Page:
February 26, 2014 - Responses are mounting to articles posted in The Clarkston News regarding Freedom of Information in Clarkston.
Outspoken Clarkston resident Cory Johnston said he is seeking legal advice from his attorney over accusations of mental illness and stalking by City Manager Carol Eberhardt, as reported by the News, "City manager breaks contact with News," Feb. 19.
Independence Township resident Michael Powell said he has experienced how city officials handle communications firsthand
"I've lived here 30 years and made one request to the city of Clarkston and I was shocked when I saw the M.O. they use against those who dare to question, complain to, or speak out against them," Powell said. "It's wrong, and thanks go out to your paper for finally putting their misconduct in the paper."
Councilman Mike Sabol contacted the News to say its articles are inaccurate. The article "BYOB Art Studio Ok'd," Feb. 12, reported an incorrect vote. Clarkston City Council voted unanimously to approve the business concept for Picasso's Grapevine on Main Street.
Sabol also pointed out he was excluded from an email requesting response for the Eberhardt article. The councilman was inadvertently left off the email.
Regarding the Feb. 19 article, Sabol said he supports the city manager.
"I expect her and any other city employees to follow the law when it comes to FOIA or other laws, but until someone to Freedom of Information Act or other laws, but until someone shows me a law that says the city administration is required to talk or respond to any media, I support and respect their discretion to speak or not speak as appropriate," Sabol said.
Eberhardt said she would no longer talk to the newspaper because it gives Johnston a "platform" to voice his concerns and opinions.
Assistant Publisher Don Rush said The Clarkston News gives a platform to all local residents and officials.
"The idea is to get concerns out in the open," Rush said. "When a government official closes those doors of communication, newspapers generally think, 'what are you trying to hide?'"
Powell said he has noticed a pattern in the way the city responds to anyone expressing concern or asking questions.
"First, expect to be read the riot act and not receive information; second, receive lies, but no information; third, a city 'attack dog' writes a letter to the paper for daring to 'meddle'; fourth, an anonymous letter in the mail that tries to intimidate you; and finally, stone cold silence, and still no information," he said. "Welcome to the club – your paper is now on step five, right where everyone else ends up. I'm noticing a disturbing pattern here."
Powell and Johnston both received an anonymous letter filled with personal attacks.
"Thanks for turning the screws. This type of conduct shouldn't be tolerated against anyone," said Powell.
Over the next few weeks, the News will review issues that have been featured in articles since 2013. During this research, The Clarkston News editorial staff is investigating all Freedom of Information Act requests as well as digging into claims and procedures.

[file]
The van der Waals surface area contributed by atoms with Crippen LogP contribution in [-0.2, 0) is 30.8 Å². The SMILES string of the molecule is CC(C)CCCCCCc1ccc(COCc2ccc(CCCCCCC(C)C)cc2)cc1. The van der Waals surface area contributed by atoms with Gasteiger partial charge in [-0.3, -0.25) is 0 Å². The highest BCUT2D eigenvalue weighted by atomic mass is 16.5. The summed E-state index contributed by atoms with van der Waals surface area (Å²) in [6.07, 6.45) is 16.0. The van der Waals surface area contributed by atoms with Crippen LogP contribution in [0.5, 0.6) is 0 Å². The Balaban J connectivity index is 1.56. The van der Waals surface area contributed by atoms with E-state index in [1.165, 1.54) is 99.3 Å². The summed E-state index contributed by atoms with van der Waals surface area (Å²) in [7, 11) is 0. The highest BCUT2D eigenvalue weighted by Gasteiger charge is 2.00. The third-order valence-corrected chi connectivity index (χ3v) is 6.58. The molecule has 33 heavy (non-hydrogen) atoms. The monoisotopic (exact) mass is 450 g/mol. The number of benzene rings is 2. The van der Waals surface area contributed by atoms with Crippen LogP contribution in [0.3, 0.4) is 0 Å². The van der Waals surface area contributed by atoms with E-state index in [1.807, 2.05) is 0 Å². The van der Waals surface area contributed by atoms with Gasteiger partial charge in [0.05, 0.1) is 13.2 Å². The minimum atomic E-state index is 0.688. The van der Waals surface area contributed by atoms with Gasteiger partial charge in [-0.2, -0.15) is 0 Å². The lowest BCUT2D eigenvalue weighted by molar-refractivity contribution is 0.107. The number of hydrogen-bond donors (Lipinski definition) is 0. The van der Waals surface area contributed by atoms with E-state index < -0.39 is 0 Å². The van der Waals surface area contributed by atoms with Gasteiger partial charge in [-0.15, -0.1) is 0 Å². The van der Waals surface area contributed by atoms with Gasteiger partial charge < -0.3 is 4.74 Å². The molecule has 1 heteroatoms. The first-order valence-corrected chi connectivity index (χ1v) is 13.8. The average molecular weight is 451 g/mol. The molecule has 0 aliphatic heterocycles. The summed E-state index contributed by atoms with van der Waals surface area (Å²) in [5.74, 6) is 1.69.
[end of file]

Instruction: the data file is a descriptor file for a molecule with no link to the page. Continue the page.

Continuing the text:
Accusations have been made that the city council and its officials have ignored rules beginning last April with violating the City Charter.
Council Overrules City Charter
Carol Eberhardt began working as city manager in Apri 2013. Controversy swirled when city council members hired Eberhardt.
In order to hire Eberhardt, council voted to override City Charter section 4.18, which states, "except where authorized by law or five members of the council, elected officers shall not hold any appointed city office or city employment until one year after the expiration of their term in office."
During a Jan. 14, 2013, Clarkston City Council meeting, Luginski told council, "We formed a kind of behind the scenes, small committee, search committee if you will. Luginski then passed out a packet of information containing a job description, interview questions and a timeline for the process of hiring a new city manager.
At the time of the manager search, Eberhardt was on the city council. She would excuse herself when discussions about the city manager position arose.
Former city council member Chuck Inabnit said Eberhardt's candidacy was clearly a conflict of interest and the council should not have accepted her resume.
At the time, Inabnit said because Eberhardt was on the city council he believed the hiring process was stacked from the get go in favor of Eberhardt.
Other residents, besides Johnston, expressed their dismay at the hiring of Eberhardt in letters to The Clarkston News.
In a letter to the editor, Independence Township resident Hillary Scott said she believed the 4.18 section of the city charter existed to prevent "an egregious elected official from cherry picking compensated appointed positions," such as the position of city manager.
Scott added she also felt it was obvious the Clarkston City Council had no intention of hiring anyone but Eberhardt for the position.
"It is apparent councilwoman Eberhardt's competitor for the city manager's position was an unknowing participant in a cleverly orchestrated dog and pony show to validate the council's choice for city manager," said Scott.
"Councilwoman Eberhardt's acceptance of the position displays her selfish sense of entitlement, her lack of regard for the citizens of Clarkston, and her lack of regard jurisprudence involving city governance. Councilwoman's acceptance of being appointed to the city manager contrary to section 4. 18 of the City Charter will insure the status quo of mediocrity within her tenure as the city manager."
In next week's edition, we discuss how other candidates for city manager stacked up against Eberhardt.
Staff writer covering Independence Township and Clarkston area.